Facebook’s Oversight Board says it will meet with whistleblower Frances Haugen in a ‘push for greater transparency and accountability’

Facebook’s Oversight Board says it will meet with whistleblower Frances Haugen in a ‘push for greater transparency and accountability’

  • Facebook’s Oversight Board said it will meet with whistleblower Frances Haugen in the coming weeks.
  • Haugen said, “Facebook has lied to the board repeatedly, and I am looking forward to sharing the truth.”
  • She has leaked thousands of pages of internal documents and testified about Facebook’s policies.

Facebook’s independent “Supreme Court” will meet with company whistleblower Frances Haugen after she made a series of bombshell claims about the tech giant. 

The Facebook Oversight Board announced the meeting in a post on Monday.

“In the last few weeks, new information about Facebook’s approach to content moderation has come to light as a result of the actions of a former Facebook employee, Frances Haugen,” the post reads. “In light of the serious claims made about Facebook by Ms. Haugen, we have extended an invitation for her to speak to the Board over the coming weeks, which she has accepted. Board members appreciate the chance to discuss Ms. Haugen’s experiences and gather information that can help push for greater transparency and accountability from Facebook through our case decisions and recommendations.”

Haugen took to Twitter on Monday to confirm she would meet with the board members.

“I have accepted the invitation to brief the Facebook Oversight Board about what I learned while working there,” she said in a tweet. “Facebook has lied to the board repeatedly, and I am looking forward to sharing the truth with them.”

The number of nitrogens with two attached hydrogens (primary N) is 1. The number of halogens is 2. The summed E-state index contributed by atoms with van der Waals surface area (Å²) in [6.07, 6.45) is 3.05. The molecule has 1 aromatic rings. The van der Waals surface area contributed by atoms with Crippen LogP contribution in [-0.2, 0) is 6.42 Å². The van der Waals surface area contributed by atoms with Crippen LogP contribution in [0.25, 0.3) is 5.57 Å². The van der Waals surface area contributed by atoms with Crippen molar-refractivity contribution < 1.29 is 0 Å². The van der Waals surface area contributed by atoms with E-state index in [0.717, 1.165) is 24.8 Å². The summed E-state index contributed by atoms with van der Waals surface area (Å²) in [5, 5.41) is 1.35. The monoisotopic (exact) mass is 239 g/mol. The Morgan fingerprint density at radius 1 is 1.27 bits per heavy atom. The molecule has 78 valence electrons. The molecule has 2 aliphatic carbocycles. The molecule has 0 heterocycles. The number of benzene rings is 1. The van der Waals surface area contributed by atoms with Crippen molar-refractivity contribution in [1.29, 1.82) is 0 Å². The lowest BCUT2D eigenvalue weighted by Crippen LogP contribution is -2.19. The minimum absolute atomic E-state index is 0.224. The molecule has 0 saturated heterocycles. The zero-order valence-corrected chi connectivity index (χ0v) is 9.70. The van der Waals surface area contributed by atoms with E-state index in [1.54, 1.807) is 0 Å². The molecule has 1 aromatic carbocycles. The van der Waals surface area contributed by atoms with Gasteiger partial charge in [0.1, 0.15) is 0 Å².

Earlier this month, Haugen revealed that she is the former Facebook employee responsible for leaking tens of thousands of pages of internal documents that formed the basis of a multi-part Wall Street Journal investigation into the company.

The first story in the investigation found that Facebook has a secret system that lets 5.8 million users, such as politicians and celebrities, skirt the company’s rules on content, according to the Journal. Other articles in the investigation found that Facebook’s internal teams were aware that Instagram worsens body image issues for many teen girls and that the company spoke about wanting to “leverage playdates” to get children and tweens onto its platform.

Last week, Haugen testified in a Senate hearing about Facebook’s policies, saying the company repeatedly resolved conflicts “in favor of its own profits” and calling for regulatory oversight of the company. Facebook CEO Mark Zuckerberg later responded to Haugen’s testimony, saying many of her claims “don’t make any sense” and that she is painting a “false picture of the company.”

 

 

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